Study confirms continued rise in smartphone app consumption

Oct 6, 2010
Tech

Smartphones make up less than 25 percent of the mobile phone market in the U.S., but their owners consume more than 60 percent of the app market and make up more than 55 percent of mobile browser use. That’s according to an article on the marketing website ClickZ, which details a study that finds mobile […]

Smartphones make up less than 25 percent of the mobile phone market in the U.S., but their owners consume more than 60 percent of the app market and make up more than 55 percent of mobile browser use.

That’s according to an article on the marketing website ClickZ, which details a study that finds mobile app and browser use on smartphones rose sharply in just the last year. In August of 2009, smartphones made up just 43 percent of the downloadable app market, and accounted for 41 percent of browser use.

ComScore, the market research company responsible for the numbers, suggests companies working on mobile software should focus on smartphones, since their presence in the market is so dominating.

Beyond the obvious

All this info might be a little bit “duh” inducing for smartphone owners. Of course they dominate app and browser use – that’s what these phones are for!

But from a business standpoint, there’s a ton of money to be made in this market, and that means more businesses getting in on the action. An already flooded app market may be on its way to getting bigger, more flooded, and ultimately more confusing.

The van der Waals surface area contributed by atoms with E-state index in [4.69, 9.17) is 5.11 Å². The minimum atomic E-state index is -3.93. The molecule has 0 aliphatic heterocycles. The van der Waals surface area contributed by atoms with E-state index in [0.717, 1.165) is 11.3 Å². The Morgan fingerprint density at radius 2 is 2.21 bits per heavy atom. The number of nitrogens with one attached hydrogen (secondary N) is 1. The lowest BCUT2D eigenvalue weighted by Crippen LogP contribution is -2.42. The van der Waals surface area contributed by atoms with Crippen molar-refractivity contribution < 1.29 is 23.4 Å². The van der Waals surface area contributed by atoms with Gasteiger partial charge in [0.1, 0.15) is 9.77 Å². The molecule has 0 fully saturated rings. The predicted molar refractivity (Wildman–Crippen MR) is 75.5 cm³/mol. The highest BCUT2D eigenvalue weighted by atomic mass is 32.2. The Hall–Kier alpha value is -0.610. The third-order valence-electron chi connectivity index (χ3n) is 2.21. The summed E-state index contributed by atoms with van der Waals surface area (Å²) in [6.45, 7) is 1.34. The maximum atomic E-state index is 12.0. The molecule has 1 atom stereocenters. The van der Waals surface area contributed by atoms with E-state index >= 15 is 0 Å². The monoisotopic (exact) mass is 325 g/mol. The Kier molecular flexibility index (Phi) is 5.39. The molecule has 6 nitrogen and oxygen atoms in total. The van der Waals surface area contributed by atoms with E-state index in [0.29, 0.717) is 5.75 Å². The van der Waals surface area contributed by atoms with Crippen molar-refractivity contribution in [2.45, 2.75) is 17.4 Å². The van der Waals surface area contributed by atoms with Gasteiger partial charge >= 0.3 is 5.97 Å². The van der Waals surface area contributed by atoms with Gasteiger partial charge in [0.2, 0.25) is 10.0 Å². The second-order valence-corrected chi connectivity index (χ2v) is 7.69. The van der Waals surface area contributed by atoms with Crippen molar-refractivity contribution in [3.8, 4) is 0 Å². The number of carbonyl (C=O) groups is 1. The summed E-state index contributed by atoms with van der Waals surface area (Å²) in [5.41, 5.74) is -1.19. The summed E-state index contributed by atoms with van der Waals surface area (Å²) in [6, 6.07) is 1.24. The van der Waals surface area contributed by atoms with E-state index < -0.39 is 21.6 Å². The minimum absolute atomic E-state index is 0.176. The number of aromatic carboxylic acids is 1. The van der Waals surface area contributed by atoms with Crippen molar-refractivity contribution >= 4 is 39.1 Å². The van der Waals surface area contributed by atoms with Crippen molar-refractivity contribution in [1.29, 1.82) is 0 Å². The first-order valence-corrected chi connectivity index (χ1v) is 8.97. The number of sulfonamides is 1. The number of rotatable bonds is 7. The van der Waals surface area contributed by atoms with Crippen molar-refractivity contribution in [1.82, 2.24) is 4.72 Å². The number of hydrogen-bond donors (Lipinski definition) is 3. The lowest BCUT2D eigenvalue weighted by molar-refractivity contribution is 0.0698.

The app market is exploding in a lot of different ways. In-app advertising already brings in a lot of revenue for various companies – when talking about the iPhone, Apple gets a cut of all that revenue. Analysts expect that market to be worth $8 billion in five years.

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An industry growing up quickly

Right now, perusing the iTunes App Store is a chore. There are thousands of apps to look through, all with their own functions, categories, ratings, updates, prices and drawbacks. Finding decent ones isn’t easy, even for people who do it for a living. Part of that is because right now, the industry is young and lots of businesses, whether they’re headquartered in skyscrapers or garages, are fighting for a place.

But that won’t always be the case, and already, the app industry is changing. A good example: companies acquiring other companies, such as Cellfish Media buying mobile app publisher Airborne Mobile, as reported by TechCrunch.

The newly formed Airborne Studios looks to be a huge force in the mobile software market, garnering something like 110 licensing partners. Those are partners, as TechCrunch points out, such as football leagues, popular TV shows and publications, and big presences on the web such as College Humor.com. Airborne Mobile has already racked up about four million downloads for its mobile applications.

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Phil Hornshaw

Phil Hornshaw is a freelance writer, editor and author living in Los Angeles, dividing his time between playing video games, playing video games on his cell phone, and writing about playing video games. He’s also the co-author of So You Created a Wormhole: The Time Traveler’s Guide to Time Travel, which attempts to mix time travel pop culture with some semblance of science, as well as tips on the appropriate means of riding dinosaurs. Check out his profile.

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